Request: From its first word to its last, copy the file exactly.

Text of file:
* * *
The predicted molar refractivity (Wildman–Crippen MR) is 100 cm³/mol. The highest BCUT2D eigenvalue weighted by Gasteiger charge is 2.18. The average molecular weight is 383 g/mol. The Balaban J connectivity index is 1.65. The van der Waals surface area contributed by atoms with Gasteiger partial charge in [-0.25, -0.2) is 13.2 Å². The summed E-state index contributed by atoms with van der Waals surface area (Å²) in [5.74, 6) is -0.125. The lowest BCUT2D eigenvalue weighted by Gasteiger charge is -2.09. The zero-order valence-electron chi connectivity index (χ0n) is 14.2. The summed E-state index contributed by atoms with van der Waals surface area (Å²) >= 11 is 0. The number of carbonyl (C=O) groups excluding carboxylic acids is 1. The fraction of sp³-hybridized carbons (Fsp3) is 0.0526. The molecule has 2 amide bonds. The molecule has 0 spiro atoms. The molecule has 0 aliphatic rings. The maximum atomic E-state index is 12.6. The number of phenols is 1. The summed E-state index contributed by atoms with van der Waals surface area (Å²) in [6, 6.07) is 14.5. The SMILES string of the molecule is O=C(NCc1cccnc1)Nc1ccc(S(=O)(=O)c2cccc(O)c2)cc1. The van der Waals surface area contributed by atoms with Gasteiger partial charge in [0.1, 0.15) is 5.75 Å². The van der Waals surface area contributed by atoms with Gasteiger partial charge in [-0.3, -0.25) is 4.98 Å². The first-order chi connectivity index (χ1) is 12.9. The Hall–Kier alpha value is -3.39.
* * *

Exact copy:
The predicted molar refractivity (Wildman–Crippen MR) is 100 cm³/mol. The highest BCUT2D eigenvalue weighted by Gasteiger charge is 2.18. The average molecular weight is 383 g/mol. The Balaban J connectivity index is 1.65. The van der Waals surface area contributed by atoms with Gasteiger partial charge in [-0.25, -0.2) is 13.2 Å². The summed E-state index contributed by atoms with van der Waals surface area (Å²) in [5.74, 6) is -0.125. The lowest BCUT2D eigenvalue weighted by Gasteiger charge is -2.09. The zero-order valence-electron chi connectivity index (χ0n) is 14.2. The summed E-state index contributed by atoms with van der Waals surface area (Å²) >= 11 is 0. The number of carbonyl (C=O) groups excluding carboxylic acids is 1. The fraction of sp³-hybridized carbons (Fsp3) is 0.0526. The molecule has 2 amide bonds. The molecule has 0 spiro atoms. The molecule has 0 aliphatic rings. The maximum atomic E-state index is 12.6. The number of phenols is 1. The summed E-state index contributed by atoms with van der Waals surface area (Å²) in [6, 6.07) is 14.5. The SMILES string of the molecule is O=C(NCc1cccnc1)Nc1ccc(S(=O)(=O)c2cccc(O)c2)cc1. The van der Waals surface area contributed by atoms with Gasteiger partial charge in [0.1, 0.15) is 5.75 Å². The van der Waals surface area contributed by atoms with Gasteiger partial charge in [-0.3, -0.25) is 4.98 Å². The first-order chi connectivity index (χ1) is 12.9. The Hall–Kier alpha value is -3.39.